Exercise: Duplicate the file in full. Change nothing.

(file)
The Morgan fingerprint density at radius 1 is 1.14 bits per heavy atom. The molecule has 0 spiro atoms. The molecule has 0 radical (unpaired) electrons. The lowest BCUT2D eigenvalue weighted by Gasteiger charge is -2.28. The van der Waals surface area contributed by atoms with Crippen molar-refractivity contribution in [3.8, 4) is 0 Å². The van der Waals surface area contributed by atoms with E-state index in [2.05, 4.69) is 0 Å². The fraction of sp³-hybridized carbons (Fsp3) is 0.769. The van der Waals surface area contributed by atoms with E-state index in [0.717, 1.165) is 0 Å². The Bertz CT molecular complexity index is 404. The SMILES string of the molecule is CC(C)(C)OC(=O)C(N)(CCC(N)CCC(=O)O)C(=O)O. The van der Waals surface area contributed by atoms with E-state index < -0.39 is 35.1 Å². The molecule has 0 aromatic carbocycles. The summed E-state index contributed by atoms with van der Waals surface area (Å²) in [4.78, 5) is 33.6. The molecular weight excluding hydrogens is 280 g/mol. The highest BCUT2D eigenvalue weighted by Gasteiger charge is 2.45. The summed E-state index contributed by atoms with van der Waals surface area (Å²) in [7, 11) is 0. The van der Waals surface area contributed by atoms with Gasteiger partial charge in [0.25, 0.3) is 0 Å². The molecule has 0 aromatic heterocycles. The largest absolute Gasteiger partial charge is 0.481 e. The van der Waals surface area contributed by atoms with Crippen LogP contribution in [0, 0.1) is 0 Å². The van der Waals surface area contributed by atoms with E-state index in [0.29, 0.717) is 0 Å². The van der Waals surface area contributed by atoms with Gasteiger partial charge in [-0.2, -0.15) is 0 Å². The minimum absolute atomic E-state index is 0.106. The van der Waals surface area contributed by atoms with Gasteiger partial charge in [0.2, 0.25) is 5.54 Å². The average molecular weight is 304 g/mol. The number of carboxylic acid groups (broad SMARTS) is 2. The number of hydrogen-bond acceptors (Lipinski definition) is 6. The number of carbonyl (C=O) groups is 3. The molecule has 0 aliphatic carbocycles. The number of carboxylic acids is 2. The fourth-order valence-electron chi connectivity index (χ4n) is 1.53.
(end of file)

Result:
The Morgan fingerprint density at radius 1 is 1.14 bits per heavy atom. The molecule has 0 spiro atoms. The molecule has 0 radical (unpaired) electrons. The lowest BCUT2D eigenvalue weighted by Gasteiger charge is -2.28. The van der Waals surface area contributed by atoms with Crippen molar-refractivity contribution in [3.8, 4) is 0 Å². The van der Waals surface area contributed by atoms with E-state index in [2.05, 4.69) is 0 Å². The fraction of sp³-hybridized carbons (Fsp3) is 0.769. The van der Waals surface area contributed by atoms with E-state index in [0.717, 1.165) is 0 Å². The Bertz CT molecular complexity index is 404. The SMILES string of the molecule is CC(C)(C)OC(=O)C(N)(CCC(N)CCC(=O)O)C(=O)O. The van der Waals surface area contributed by atoms with E-state index < -0.39 is 35.1 Å². The molecule has 0 aromatic carbocycles. The summed E-state index contributed by atoms with van der Waals surface area (Å²) in [4.78, 5) is 33.6. The molecular weight excluding hydrogens is 280 g/mol. The highest BCUT2D eigenvalue weighted by Gasteiger charge is 2.45. The summed E-state index contributed by atoms with van der Waals surface area (Å²) in [7, 11) is 0. The van der Waals surface area contributed by atoms with Gasteiger partial charge in [0.25, 0.3) is 0 Å². The molecule has 0 aromatic heterocycles. The largest absolute Gasteiger partial charge is 0.481 e. The van der Waals surface area contributed by atoms with Crippen LogP contribution in [0, 0.1) is 0 Å². The van der Waals surface area contributed by atoms with E-state index in [0.29, 0.717) is 0 Å². The van der Waals surface area contributed by atoms with Gasteiger partial charge in [-0.2, -0.15) is 0 Å². The minimum absolute atomic E-state index is 0.106. The van der Waals surface area contributed by atoms with Gasteiger partial charge in [0.2, 0.25) is 5.54 Å². The average molecular weight is 304 g/mol. The number of carboxylic acid groups (broad SMARTS) is 2. The number of hydrogen-bond acceptors (Lipinski definition) is 6. The number of carbonyl (C=O) groups is 3. The molecule has 0 aliphatic carbocycles. The number of carboxylic acids is 2. The fourth-order valence-electron chi connectivity index (χ4n) is 1.53.